Gold Standard in Europe: Scene 1

Gold Standard

The buzz and recent suggestions of returning to the gold standard is increasing lately, with emerging economies stash gold, and the advanced world have a “gold leakage” to defend their currencies.

Taking a step back whenever to re-consider and make-up for our mistakes is never a wrong thing to do. Maybe the gold standard wasn’t so bad after all. Sure it had its drawbacks, but isn’t these drawbacks better than the current chaotic state of the economy?

The Euro’s Father, Germany’s former finance minister Oskar LaFontaine, votes for abortion of his new-born currency. This unified European currency is built upon the shoulders of all Europe. With the south crumbling under debts and deficit, we might see states taking those few steps back by diversifying their reserves, by increasing the gold share on the expense of major currencies such as the Euro and the USD. Other emerging economies, such as China, Brazil and Turkey, are heading in the same direction.

There is question here, where do they get their gold? They buy gold in tons! Who supply them? Either they buy freshly extracted gold from mining companies, or they buy from other central banks.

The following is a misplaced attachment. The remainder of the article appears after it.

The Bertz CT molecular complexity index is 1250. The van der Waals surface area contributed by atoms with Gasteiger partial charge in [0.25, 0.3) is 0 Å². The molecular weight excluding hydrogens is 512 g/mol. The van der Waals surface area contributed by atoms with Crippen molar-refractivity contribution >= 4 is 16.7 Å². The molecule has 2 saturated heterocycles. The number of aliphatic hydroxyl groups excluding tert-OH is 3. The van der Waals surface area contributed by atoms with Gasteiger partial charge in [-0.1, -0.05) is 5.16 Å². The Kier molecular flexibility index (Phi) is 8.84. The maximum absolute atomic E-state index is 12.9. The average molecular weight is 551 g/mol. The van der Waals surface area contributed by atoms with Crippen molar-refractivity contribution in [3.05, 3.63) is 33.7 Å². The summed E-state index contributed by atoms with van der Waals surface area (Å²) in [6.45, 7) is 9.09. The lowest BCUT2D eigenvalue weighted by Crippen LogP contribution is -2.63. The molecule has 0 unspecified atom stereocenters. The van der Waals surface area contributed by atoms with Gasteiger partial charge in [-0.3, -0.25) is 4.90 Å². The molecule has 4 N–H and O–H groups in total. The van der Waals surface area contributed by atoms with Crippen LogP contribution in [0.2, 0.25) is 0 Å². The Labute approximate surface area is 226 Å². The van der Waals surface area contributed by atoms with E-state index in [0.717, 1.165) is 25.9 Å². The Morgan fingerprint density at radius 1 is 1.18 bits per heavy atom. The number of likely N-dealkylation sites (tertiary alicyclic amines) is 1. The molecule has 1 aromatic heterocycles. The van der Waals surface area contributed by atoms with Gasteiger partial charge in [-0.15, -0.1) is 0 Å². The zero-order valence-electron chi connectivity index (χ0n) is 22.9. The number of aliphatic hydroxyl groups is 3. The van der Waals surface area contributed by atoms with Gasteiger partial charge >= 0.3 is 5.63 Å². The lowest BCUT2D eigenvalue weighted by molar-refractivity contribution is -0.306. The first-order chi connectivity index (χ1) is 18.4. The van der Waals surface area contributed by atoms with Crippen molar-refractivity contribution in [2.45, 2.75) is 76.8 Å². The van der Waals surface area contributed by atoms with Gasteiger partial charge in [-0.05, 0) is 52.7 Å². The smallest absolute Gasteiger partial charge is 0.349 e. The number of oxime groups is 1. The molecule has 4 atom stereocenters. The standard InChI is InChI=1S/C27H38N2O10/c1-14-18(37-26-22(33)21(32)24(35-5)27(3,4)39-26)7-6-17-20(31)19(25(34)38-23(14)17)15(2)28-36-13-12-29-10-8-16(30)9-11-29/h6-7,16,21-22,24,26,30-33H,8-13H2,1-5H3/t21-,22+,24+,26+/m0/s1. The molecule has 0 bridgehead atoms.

With the gold mining operations stumbling on their own problems, like depleted mines, unstable political and legal environments, and no new mining technologies, that only leaves buying gold from other central banks.

Under these new circumstances, and to avoid unnecessary conflicts between different nations, why not we return to the gold standard? A possible scenario suggests after a transitional period of prices skyrocketing (thanks to governments printing money for at least three decades); we will have fixed international exchange rates. No more printing money and no more extreme inflations. We would see real economic growth, and no more financial repressions.